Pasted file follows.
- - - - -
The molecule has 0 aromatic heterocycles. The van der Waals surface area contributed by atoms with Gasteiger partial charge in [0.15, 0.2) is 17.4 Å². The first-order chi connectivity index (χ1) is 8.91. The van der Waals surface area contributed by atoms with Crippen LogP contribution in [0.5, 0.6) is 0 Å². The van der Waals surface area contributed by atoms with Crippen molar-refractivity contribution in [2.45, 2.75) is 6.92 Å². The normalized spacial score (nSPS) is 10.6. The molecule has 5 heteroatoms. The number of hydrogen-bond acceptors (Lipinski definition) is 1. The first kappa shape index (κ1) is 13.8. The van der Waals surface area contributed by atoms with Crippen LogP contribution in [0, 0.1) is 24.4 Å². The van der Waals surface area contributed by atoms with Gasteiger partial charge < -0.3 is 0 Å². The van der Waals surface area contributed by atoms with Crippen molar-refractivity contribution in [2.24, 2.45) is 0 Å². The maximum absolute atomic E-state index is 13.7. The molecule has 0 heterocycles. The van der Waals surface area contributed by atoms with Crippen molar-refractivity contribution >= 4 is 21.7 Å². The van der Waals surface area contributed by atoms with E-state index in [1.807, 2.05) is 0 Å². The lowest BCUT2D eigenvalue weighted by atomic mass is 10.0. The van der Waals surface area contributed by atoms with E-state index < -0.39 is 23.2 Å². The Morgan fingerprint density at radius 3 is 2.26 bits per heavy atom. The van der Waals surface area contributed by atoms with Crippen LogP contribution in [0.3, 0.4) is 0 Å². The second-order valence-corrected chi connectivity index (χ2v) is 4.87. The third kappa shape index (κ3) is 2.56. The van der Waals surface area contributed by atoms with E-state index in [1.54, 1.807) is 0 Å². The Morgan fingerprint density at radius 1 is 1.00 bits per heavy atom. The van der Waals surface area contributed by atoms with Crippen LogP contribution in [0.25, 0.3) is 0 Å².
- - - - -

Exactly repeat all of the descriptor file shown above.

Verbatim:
The molecule has 0 aromatic heterocycles. The van der Waals surface area contributed by atoms with Gasteiger partial charge in [0.15, 0.2) is 17.4 Å². The first-order chi connectivity index (χ1) is 8.91. The van der Waals surface area contributed by atoms with Crippen LogP contribution in [0.5, 0.6) is 0 Å². The van der Waals surface area contributed by atoms with Crippen molar-refractivity contribution in [2.45, 2.75) is 6.92 Å². The normalized spacial score (nSPS) is 10.6. The molecule has 5 heteroatoms. The number of hydrogen-bond acceptors (Lipinski definition) is 1. The first kappa shape index (κ1) is 13.8. The van der Waals surface area contributed by atoms with Crippen LogP contribution in [0, 0.1) is 24.4 Å². The van der Waals surface area contributed by atoms with Gasteiger partial charge < -0.3 is 0 Å². The van der Waals surface area contributed by atoms with Crippen molar-refractivity contribution in [2.24, 2.45) is 0 Å². The maximum absolute atomic E-state index is 13.7. The molecule has 0 heterocycles. The van der Waals surface area contributed by atoms with Crippen molar-refractivity contribution >= 4 is 21.7 Å². The van der Waals surface area contributed by atoms with E-state index in [1.807, 2.05) is 0 Å². The lowest BCUT2D eigenvalue weighted by atomic mass is 10.0. The van der Waals surface area contributed by atoms with E-state index < -0.39 is 23.2 Å². The Morgan fingerprint density at radius 3 is 2.26 bits per heavy atom. The van der Waals surface area contributed by atoms with Crippen LogP contribution in [0.3, 0.4) is 0 Å². The second-order valence-corrected chi connectivity index (χ2v) is 4.87. The third kappa shape index (κ3) is 2.56. The van der Waals surface area contributed by atoms with E-state index in [1.54, 1.807) is 0 Å². The Morgan fingerprint density at radius 1 is 1.00 bits per heavy atom. The van der Waals surface area contributed by atoms with Crippen LogP contribution in [0.25, 0.3) is 0 Å².